MEXICO CITY - President Andrés Manuel López Obrador on Wednesday rejected U.S. suggestions he get more aggressive against violence after this week's massacre of fundamentalist Mormons in northern Mexico, saying the war-on-drugs approach has been a "disaster" in the past.
Authorities also noted that the bullets used in the killings of three women and six children in the northern state of Sonora on Monday were manufactured in the United States.
The slaying Monday of the members of the extended LeBaron family - dual U.S.-Mexican citizens - has raised pressure on López Obrador's leftist government, which has pledged to use social programs to address the root causes of violence.
"It's unfortunate, sad, because children died. This is painful," López Obrador told reporters Wednesday. "But trying to resolve this problem by declaring a war? In our country, it's been shown that this doesn't work. This was a disaster."
He was referring to the U.S.-backed offensive against drug groups launched in 2006, with the deployment of the Mexican army to battle organized-crime groups. Around 200,000 people have died in violence related to the conflict.
Mexico continues to work closely with the U.S. government in pursuing drug kingpins. President Donald Trump, however, suggested a more aggressive approach after news of the killings broke Tuesday, tweeting that "this is the time for Mexico, with the help of the United States, to wage WAR on the drug cartels and wipe them off the face of the earth. We merely await a call from your great new president!"
Other American politicians also expressed alarm at the violence surging south of the border.
Sen. Tom Cotton, R-Ark., said "the Mexican government can't handle this" and that the United States might have to step in.
The Mexican leader's strategy "may work in a children's fairy tale," Cotton told Fox News. "But in the real world . . . the only thing that can counteract bullets is more and bigger bullets."
López Obrador responded that Cotton's comments reflected "his vision."
"We respect it, but we don't share it," the president said.
Mexican authorities noted pointedly on Wednesday that the cartridges recovered from the attack were .223 caliber and produced by Remington, a U.S. firm. Those are typically used in M-16 and AR-15 assault rifles.
Mexico's public security secretary said 70 percent of all the weapons tied to a crime in Mexico were smuggled from the United States. "That's why the cooperation of the U.S. government will be fundamental to get good results," Secretary Alfonso Durazo said.
There was no immediate response to emails seeking comment from Remington. Mexico has extremely strict laws restricting the sale and possession of firearms; there's only one gun store in the country - and it's on an army base.
Foreign Minister Marcelo Ebrard said Wednesday that all details of the investigation would be shared with U.S. authorities, and Mexico was open to considering U.S. offers of assistance. "The extent of the participation by the FBI or other U.S. institutions will depend on what the attorney general's office determines," he said.
Mexican officials said Wednesday that the attack might have been linked to a fight between local groups connected to the Juarez and Sinaloa cartels. The groups - known as La Linea and Los Salazar - had clashed a day before the families were killed, according to Gen. Homero Mendoza, the Defense Ministry's chief of staff.
Mendoza told reporters that La Linea sent gunmen to the Bavispe area to defend its territory. The three attacks on the LeBaron family occurred near that municipality, close to the border of Chihuahua and Sonora states - a key corridor for sending drugs to the United States.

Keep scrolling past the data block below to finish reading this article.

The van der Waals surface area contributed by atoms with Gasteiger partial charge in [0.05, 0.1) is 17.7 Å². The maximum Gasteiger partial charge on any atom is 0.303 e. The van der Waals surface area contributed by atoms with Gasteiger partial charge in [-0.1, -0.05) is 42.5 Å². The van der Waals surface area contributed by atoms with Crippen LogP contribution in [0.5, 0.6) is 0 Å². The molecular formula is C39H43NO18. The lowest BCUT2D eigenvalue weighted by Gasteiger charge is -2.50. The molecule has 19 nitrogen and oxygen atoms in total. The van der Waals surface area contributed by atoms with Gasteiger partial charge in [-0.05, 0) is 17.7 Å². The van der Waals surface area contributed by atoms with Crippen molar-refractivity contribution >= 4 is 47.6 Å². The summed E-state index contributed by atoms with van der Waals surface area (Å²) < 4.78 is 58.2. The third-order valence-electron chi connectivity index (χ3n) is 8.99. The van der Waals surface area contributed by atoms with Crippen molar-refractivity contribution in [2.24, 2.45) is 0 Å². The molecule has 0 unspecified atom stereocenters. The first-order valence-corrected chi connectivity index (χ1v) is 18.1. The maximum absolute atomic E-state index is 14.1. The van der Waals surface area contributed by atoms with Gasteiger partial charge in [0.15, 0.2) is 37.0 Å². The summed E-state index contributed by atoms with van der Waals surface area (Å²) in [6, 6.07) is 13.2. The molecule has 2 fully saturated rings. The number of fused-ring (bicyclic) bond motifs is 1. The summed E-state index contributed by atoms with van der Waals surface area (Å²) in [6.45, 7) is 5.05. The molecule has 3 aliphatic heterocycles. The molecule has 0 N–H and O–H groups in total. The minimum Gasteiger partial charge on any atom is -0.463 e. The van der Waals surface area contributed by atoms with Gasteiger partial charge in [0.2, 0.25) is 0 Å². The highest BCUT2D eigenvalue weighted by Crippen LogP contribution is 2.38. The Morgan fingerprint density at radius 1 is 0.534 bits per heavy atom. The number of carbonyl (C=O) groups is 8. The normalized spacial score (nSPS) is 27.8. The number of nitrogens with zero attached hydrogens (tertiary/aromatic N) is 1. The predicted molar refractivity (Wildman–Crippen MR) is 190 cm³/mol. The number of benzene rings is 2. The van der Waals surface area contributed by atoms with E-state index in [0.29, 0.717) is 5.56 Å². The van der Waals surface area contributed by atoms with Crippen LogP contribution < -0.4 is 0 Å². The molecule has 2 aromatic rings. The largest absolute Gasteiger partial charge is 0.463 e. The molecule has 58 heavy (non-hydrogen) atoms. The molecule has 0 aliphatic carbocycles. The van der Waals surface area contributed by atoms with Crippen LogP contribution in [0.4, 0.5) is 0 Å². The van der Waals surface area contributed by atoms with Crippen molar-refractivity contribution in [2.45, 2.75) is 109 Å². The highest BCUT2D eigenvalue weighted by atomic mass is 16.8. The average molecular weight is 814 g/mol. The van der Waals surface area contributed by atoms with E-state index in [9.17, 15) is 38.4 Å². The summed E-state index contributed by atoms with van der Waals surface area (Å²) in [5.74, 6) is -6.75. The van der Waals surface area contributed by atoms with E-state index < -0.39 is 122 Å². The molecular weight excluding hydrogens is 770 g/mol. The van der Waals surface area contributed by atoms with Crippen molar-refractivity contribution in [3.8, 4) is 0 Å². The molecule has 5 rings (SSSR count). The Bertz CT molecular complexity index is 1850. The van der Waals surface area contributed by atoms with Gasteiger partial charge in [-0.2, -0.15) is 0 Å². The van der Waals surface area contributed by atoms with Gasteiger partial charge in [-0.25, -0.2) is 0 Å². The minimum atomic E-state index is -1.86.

"We assume this cell that was sent to prevent any incursion by Los Salazar is what is behind the aggression against the family," Mendoza said.
He said the gunmen might have mistaken the families' SUVs for vehicles belonging to its rivals.
Family members have protested that security forces took hours to reach the scene of the crime, forcing them to conduct their own search for victims and survivors. Some said the Mexican government should accept U.S. offers of assistance.
"We'll accept help from aliens, if it comes to that," family spokesman Julian LeBaron told El Universal.
Mendoza said the attacks occurred at 9:40 and 11 a.m. Monday, but authorities didn't learn about them until 2:30 p.m., because area residents were too frightened to approach the sites. The military didn't arrive at the scene until 6:15 p.m., he said.
"We had very few personnel" in the area, the general said. He noted that it had not been identified as a conflict zone. He said the military and National Guard were rushing more forces to the region.
The attacks, the latest in a series to rock Mexico, have brought more scrutiny of López Obrador's new approach against organized crime. The president, who took office last December, has created a 70,000-member National Guard, but it has been unable to halt the violence. Mexico is likely to set a record for homicides this year.
Critics say the government hasn't used the new force strategically to contain violence - troops have instead been spread around the country to handle a variety of tasks, including detaining unauthorized migrants heading for the U.S. border.
Alejandro Hope, a security analyst, noted that the National Guard had 3,799 troops in Mexico City as of Oct. 14. It had just 4,126 troops in Sonora and Chihuahua, which represent 21 percent of the national territory.
"If this force serves any purpose, it should be for territorial control, to ensure a presence of the state where it's almost impossible to add police," Hope wrote in El Universal.
Durazo said authorities investigated a suspect arrested Tuesday in Sonora with multiple weapons and two hostages, but it appeared he was "not connected to the aggression against the LeBaron family."
This article was written by Mary Beth Sheridan, a reporter for The Washington Post.